Bryan Dunn, managing director, Life House, said that his company has three main verticals of how the company manages the boutique properties in its portfolio.

Bryan Dunn Life House

About a quarter of the management company’s properties have Life House as the guest-facing brand of the hotel. “We have the Life House brand, which we designed in-house,” he said. “We handle the branding in-house. Oftentimes, we’ll handle the real estate development in-house as a third-party real estate developer to our owners—a one-stop-shop solution from a branding perspective, which for folks who aspire to own an award-winning boutique hotel, but may not have the capability in-house or may not desire to assemble the array of third parties needed to go through that creative repositioning effort. The Life House brand provides a really streamlined solution.”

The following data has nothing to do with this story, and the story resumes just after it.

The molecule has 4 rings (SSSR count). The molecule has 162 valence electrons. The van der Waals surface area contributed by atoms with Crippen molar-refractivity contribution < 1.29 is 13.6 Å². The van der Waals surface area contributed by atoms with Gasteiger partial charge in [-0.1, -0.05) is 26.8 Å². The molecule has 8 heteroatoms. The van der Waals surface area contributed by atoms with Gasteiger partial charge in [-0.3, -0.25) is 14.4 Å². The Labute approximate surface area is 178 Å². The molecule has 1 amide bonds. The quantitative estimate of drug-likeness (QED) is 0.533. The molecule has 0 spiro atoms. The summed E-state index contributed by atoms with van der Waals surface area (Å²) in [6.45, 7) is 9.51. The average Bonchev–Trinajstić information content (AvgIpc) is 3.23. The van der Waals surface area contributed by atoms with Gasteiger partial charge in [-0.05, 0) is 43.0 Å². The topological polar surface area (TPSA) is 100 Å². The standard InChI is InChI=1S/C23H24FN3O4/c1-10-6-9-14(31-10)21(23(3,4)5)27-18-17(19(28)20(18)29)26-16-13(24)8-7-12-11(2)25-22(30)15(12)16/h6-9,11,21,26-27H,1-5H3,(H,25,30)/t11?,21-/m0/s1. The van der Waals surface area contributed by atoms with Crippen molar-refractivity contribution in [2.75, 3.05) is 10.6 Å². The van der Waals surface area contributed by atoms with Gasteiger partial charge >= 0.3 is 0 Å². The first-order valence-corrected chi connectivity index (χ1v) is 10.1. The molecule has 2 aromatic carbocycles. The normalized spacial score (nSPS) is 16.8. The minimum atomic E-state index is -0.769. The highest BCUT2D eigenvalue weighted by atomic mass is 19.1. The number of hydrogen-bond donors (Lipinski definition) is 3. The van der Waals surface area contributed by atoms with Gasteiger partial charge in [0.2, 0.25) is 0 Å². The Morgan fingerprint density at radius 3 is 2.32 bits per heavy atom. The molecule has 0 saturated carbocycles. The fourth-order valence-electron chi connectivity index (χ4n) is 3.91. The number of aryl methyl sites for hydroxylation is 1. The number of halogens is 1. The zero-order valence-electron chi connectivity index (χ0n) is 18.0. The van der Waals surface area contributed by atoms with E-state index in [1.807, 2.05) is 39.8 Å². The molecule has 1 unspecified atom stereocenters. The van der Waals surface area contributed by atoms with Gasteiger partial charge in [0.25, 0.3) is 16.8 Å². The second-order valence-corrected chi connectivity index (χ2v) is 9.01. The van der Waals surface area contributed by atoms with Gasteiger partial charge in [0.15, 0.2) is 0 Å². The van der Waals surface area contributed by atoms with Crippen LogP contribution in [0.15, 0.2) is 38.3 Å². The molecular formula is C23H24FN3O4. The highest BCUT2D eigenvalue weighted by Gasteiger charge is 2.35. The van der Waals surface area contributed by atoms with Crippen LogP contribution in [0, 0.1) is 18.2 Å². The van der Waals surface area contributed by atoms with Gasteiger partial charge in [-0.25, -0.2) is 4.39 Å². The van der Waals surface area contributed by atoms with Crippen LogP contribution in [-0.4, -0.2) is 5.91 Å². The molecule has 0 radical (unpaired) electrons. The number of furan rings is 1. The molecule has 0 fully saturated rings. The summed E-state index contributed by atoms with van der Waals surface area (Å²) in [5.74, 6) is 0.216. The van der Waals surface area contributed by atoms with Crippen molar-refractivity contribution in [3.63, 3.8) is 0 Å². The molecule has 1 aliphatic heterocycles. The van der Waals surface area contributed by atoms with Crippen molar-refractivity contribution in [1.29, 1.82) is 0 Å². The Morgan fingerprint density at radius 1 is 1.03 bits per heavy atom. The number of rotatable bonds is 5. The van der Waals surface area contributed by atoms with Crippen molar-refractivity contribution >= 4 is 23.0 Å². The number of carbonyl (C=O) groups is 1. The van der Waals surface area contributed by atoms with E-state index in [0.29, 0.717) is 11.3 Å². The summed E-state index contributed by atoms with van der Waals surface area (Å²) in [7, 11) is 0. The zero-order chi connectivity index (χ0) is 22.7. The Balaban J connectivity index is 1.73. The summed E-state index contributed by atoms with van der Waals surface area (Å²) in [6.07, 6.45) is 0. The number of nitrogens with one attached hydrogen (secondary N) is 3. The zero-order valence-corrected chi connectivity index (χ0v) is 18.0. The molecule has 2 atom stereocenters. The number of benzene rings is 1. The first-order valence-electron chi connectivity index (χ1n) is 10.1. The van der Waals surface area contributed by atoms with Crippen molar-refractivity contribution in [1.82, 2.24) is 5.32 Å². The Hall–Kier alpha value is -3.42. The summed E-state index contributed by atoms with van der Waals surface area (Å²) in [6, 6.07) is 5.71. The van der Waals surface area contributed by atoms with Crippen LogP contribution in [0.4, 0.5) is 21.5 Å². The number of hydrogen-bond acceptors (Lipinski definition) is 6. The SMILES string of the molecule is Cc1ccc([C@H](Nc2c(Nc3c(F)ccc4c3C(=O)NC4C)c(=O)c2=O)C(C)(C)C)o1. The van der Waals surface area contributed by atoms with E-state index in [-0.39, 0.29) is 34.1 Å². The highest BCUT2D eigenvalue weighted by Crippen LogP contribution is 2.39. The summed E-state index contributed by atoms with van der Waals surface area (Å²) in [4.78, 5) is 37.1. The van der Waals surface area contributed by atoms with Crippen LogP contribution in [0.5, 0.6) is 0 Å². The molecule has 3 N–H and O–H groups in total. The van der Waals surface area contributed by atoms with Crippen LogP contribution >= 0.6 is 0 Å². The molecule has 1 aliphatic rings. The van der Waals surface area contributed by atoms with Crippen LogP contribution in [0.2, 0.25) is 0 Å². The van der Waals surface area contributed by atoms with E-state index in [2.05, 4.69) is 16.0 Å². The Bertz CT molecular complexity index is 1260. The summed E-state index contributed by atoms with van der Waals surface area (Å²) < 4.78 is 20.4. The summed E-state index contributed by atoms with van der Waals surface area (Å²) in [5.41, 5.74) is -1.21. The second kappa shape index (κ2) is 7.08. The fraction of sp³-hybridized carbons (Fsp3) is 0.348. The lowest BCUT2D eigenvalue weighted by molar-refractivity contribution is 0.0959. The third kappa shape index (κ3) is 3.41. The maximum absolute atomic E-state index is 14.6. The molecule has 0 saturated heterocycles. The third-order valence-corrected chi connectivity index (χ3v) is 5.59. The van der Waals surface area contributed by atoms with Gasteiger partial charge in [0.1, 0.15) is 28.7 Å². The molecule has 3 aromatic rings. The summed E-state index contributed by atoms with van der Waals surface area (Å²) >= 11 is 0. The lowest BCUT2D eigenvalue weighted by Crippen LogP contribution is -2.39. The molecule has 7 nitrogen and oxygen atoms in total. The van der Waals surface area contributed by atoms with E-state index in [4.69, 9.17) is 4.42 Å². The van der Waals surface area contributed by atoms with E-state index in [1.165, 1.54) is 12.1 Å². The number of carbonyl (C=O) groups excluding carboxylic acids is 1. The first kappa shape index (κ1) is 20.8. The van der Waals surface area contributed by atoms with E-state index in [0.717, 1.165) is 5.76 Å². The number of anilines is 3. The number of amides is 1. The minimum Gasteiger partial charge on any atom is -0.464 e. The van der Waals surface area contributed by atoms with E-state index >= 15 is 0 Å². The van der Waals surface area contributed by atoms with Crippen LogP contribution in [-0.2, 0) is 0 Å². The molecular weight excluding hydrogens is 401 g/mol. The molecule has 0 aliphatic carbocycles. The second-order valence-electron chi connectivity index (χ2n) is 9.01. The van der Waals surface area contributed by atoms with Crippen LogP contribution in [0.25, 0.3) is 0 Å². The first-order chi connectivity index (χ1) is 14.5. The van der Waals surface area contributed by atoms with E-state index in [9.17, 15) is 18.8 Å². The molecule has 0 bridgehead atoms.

About 60%-70% of its portfolio is third-party management, where the company is behind the scenes. “We have our independent management platform where we’ve taken all the technology that we built to power the Life House brand from a management perspective,” said Dunn. “We’ve essentially told owners there’s no renovation or repositioning to bring on Life House to run their hotel, and [they benefit from the]decreased costs and increased revenues from all the technology that we built.”

The company’s latest vertical is a partnership with Booking Holdings and its Kayak subsidiary for the travel engine’s first brick-and-mortar property. After a successful pilot of the Kayak Miami Beach, Kayak became a major investor in the management company. “We’re cooperating on an exciting pipeline of projects and opened our next two in Playa Del Carmen [in Mexico], two fantastic boutique hotels called Kayak Luna and Kayak Sol,” he said. “We have a strong pipeline of additional larger deals under contract in major U.S. urban core locations. And, in that instance, Kayak is master leasing these properties from large, either family or institutional owners and/or partnering with buyers to acquire assets, where Kayak’s the lessee for a buyer that may be the purchaser and Life House is then the manager on Kayak’s behalf.”